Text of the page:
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Running lean gets me to a point that fell out of my post when I lost the screen. The jets and power valve in the secondary barrel are the ones that will determine mixture at top end.

Uh, about that oxygen sensor...

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-- Click Here for CaddyInfo page on "How To" Read Your OBD Codes
-- Click Here for my personal page to download my OBD code list as an Excel file, plus other Cadillac data
-- See my CaddyInfo car blogs: 2011 CTS-V, 1997 ETC
Yes, I was Jims_97_ETC before I changed cars.

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Pronto Muffler installed the bung for the wideband O2 sensor.


IMG_1297.JPG


Did a quick and dirty install so I could see where we are -- at idle first test 10.4:1 Air fuel ratio (too rich), and 14.x:1 under acceleration (too lean).

I was able to choke down the idle mixture screw and get it up to 11.7:1, but needs a smaller jet.


IMG_1299.JPG


Conclusion: The idle jet is too big, and the main/aux jets are too small. Texas Jim called the main jet problem.

Bruce

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Update: changed the idle jet from 60 to 50. Perhaps could go smaller but right now it is idling at 13-13.5:1 AFR which is ideal.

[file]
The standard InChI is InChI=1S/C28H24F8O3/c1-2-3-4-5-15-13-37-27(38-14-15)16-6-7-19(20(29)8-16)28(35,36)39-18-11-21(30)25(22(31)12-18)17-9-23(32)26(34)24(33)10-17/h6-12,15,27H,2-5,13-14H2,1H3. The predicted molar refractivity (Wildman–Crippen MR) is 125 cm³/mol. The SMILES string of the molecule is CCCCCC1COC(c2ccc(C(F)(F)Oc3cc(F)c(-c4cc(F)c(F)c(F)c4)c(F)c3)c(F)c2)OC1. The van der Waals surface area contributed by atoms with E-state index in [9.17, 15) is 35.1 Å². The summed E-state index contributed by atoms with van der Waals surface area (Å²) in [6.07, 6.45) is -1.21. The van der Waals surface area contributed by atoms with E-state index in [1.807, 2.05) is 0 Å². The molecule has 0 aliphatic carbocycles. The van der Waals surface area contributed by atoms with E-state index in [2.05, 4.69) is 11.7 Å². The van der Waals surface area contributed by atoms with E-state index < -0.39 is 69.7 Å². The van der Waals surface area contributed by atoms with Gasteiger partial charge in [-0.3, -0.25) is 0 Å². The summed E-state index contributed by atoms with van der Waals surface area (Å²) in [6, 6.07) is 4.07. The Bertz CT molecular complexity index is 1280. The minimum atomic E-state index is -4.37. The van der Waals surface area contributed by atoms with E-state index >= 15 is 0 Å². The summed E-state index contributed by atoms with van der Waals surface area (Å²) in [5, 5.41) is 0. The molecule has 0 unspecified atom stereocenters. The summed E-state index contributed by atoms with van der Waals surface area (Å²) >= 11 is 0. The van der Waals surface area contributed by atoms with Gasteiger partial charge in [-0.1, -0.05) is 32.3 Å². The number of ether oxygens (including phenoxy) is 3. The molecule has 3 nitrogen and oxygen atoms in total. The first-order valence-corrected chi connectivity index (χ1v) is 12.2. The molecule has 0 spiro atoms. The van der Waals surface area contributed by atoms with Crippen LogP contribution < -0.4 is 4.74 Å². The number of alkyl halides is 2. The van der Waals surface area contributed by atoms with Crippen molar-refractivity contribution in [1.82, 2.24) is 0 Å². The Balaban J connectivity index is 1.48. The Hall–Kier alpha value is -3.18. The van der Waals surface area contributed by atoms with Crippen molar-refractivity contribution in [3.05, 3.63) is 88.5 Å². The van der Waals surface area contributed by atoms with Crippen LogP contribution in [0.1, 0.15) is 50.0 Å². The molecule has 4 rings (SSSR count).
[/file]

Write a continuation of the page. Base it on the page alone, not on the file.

IMG_1300.JPG

The previous cowl shake has completely disappeared and now it idles like butter.

Put back in the 140/140 main/aux jets. Under WOT through 4000 rpm AFR came down to 13-13.5 from 14.4 previous.

Probably the engine wants 150/150 or 155 main jet with current air correction jets, or even a 160 main with a bigger

air correction jet.

Larger air correction jets lean out the mix, but as a rule of thumb air correction should be main + 50-60.

So the 150 main 'wants' an air correction of 200-210, but going up in the air correction from current 170 to 210 is like

going down 1/2 that much in main jet, or 20. So a 150 jet / 210 air is like a 130 jet / 170 air. This allows for smaller

adjustments & corrections with the air correction jets.

I ordered several larger jets when Jim guessed it was too lean (just in case he was right, which does happen sometimes).

They should be in next day or two.

Bruce

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Update: changed the idle jet from 60 to 50. Perhaps could go smaller but right now it is idling at 13-13.5:1 AFR which is ideal.

IMG_1300.JPG

The previous cowl shake has completely disappeared and now it idles like butter.

Put back in the 140/140 main/aux jets. Under WOT through 4000 rpm AFR came down to 13-13.5 from 14.4 previous.

Probably the engine wants 150/150 or 155 main jet with current air correction jets, or even a 160 main with a bigger

air correction jet.

Larger air correction jets lean out the mix, but as a rule of thumb air correction should be main + 50-60.

So the 150 main 'wants' an air correction of 200-210, but going up in the air correction from current 170 to 210 is like

going down 1/2 that much in main jet, or 20. So a 150 jet / 210 air is like a 130 jet / 170 air. This allows for smaller

adjustments & corrections with the air correction jets.

I ordered several larger jets when Jim guessed it was too lean (just in case he was right, which does happen sometimes).